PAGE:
No such thing as Benefits Street – says Teesside University researcher

The idea of ‘welfare ghettos’ with whole streets where nobody works has been exposed as a myth in a new publication by a Teesside University academic.

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Professor Rob MacDonald.

Professor Rob MacDonald.

Benefits streets, where families have never worked over generations and unemployment is a preferred way of life simply don’t exist, argues Professor Rob MacDonald, of Teesside University.

Instead, even in the most deprived areas, usually the majority of residents are not workless - most households contain people who have jobs and the younger generation show a desire and determination to gain employment.

The notion that streets and neighbourhoods exist where the majority of people are unemployed and living on benefits was the rationale for Channel 4’s Benefits Street, which has recently begun filming its second series in Stockton’s Dixon Street.

The programme was met with tabloid headlines that said that ‘90% of residents on hand-outs’ and ‘the street where 9 out of 10 households are on welfare.’

But Professor MacDonald, a Professor of Sociology, says even those figures about the now notorious James Turner Street in Birmingham are a far cry from reality.

Along with Professor Tracy Shildrick from Leeds University and Professor Andy Furlong from Glasgow University, he has released a paper entitled ‘Benefits Street and the Myth of Workless Communities.’

The research, funded by the Joseph Rowntree Foundation, examined two working class neighbourhoods with high rates of worklessness and social deprivation, which had suffered economic decline – one in Glasgow and one in Middlesbrough. A total of 20 families – 47 people – took part in the study across the two locations. One of the aims was to find out whether some popular ideas about the unemployed are actually myths.

Professor MacDonald said: 'In seeking neighbourhoods to test out the ideas, we selected areas with very high levels of worklessness – perhaps like the makers of Benefits Street.

'Even with these extreme cases, the majority of local people of working age were not on unemployment benefits. This is a far cry from the situation where an entire community sits on benefits for life.'

In James Turner Street, the Birmingham location chosen for the first series of Benefits Street, recent statistics have shown that between 62% and 65% of households have somebody in employment – in other words 35% to 38% of households could be described as workless.

Professor MacDonald, who with Professor Shildrick, was recently awarded the Sociological Review Prize for his paper Poverty Talk, added: 'In this sense, James Turner Street is very similar to the neighbourhoods we researched in Glasgow and Middlesbrough.

'Even in the most extreme cases, most residents were not workless and most households contained people in jobs.'

Of the younger people from the sample who did not have jobs, most had siblings who were in employment and they had a wide network of friends and relatives who worked.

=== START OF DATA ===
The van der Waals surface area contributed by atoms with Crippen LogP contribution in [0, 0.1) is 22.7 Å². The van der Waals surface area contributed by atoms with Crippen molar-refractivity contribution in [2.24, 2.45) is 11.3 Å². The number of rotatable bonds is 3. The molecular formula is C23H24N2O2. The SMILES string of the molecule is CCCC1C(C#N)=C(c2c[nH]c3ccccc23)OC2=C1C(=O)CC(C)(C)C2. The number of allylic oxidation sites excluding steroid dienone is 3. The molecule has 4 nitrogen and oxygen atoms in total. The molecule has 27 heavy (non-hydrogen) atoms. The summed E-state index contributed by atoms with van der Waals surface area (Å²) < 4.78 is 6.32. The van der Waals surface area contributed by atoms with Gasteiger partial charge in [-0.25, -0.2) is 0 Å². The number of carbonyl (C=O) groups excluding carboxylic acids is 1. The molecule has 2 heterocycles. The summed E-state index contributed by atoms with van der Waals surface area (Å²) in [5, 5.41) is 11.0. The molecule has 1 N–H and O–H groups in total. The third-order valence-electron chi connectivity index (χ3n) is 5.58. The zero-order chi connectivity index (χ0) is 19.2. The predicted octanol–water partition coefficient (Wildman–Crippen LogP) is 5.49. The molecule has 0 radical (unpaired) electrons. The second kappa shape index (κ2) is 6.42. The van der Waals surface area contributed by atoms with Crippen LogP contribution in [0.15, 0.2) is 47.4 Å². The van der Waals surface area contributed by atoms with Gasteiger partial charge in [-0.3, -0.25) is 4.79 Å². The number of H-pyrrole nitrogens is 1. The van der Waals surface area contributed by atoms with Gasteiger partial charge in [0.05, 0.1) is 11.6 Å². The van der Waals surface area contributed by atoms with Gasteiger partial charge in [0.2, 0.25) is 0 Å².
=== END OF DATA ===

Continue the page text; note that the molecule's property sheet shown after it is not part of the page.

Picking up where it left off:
Professor MacDonald explained: 'This throws into doubt theories that rely on the idea that individuals are so swamped by negative role models and so bereft of positive examples of people in jobs that they learn that worklessness is the norm and to be preferred.

'The idea of 'benefit ghettos' where unemployment is a 'lifestyle choice' is a powerful one that helps justify the government's cuts to welfare budgets. Yet our research has demonstrated that this is a myth, in the sense that it does not reflect the facts of the matter.

'If a culture of worklessness cannot be found in the extremely deprived neighbourhoods we studied, then they are unlikely to explain more general patterns of worklessness in the UK.'

12 September 2014

In the News

The real world isn't like Benefits Street
The Week, 20/09/2014, p.17
Researchers from Teesside University spent months looking into the issue, concluding that the welfare ghetto is a myth.

Iain Duncan Smith and the tall tale of the feckless layabouts, 12/09/2014
Writer and broadcaster Gavin Esler produced a book, Lessons From the Top, chronicling how some of the biggest names in politics and showbiz built their careers on the crafting of stories.

Benefit streets are all a myth
Daily Star, 13/09/2014; Daily Star - Lancs, 13/09/2014; Daily Star of Scotland, 13/09/2014; The Evening Gazette, 13/09/2014; The Northern Echo, 13/09/2014;
Areas of jobless scroungers like those depicted on TV's Benefits street are a myth.

Ellene Jones keeping up
Independent on Sunday, 14/09/2014, pg 13
No such thing as Benefits Street.

Benefits Street culture: study rubbishes 'joblessness as a lifestyle' claim, 11/09/2014
The idea of a Benefits Street-style culture of joblessness, with generations of families never having worked, appears not to be backed by any evidence, academics have concluded.

So-called 'welfare ghettos' with whole communities on benefites, are a myth, researchers say
The Independent Online, 12/09/2014; I - Indpendent Online, 12/09/2014; The Guardian, 12/09/2014; The Independent, 12/09/2014; The Gazette Live - Online, 12/09/2014; EIN News, 12/09/2014; BBC News Online, 12/09/2014;, 12/09/2014
The idea of welfare ghettos where whole communities are workless is a myth, according to research by leading academics.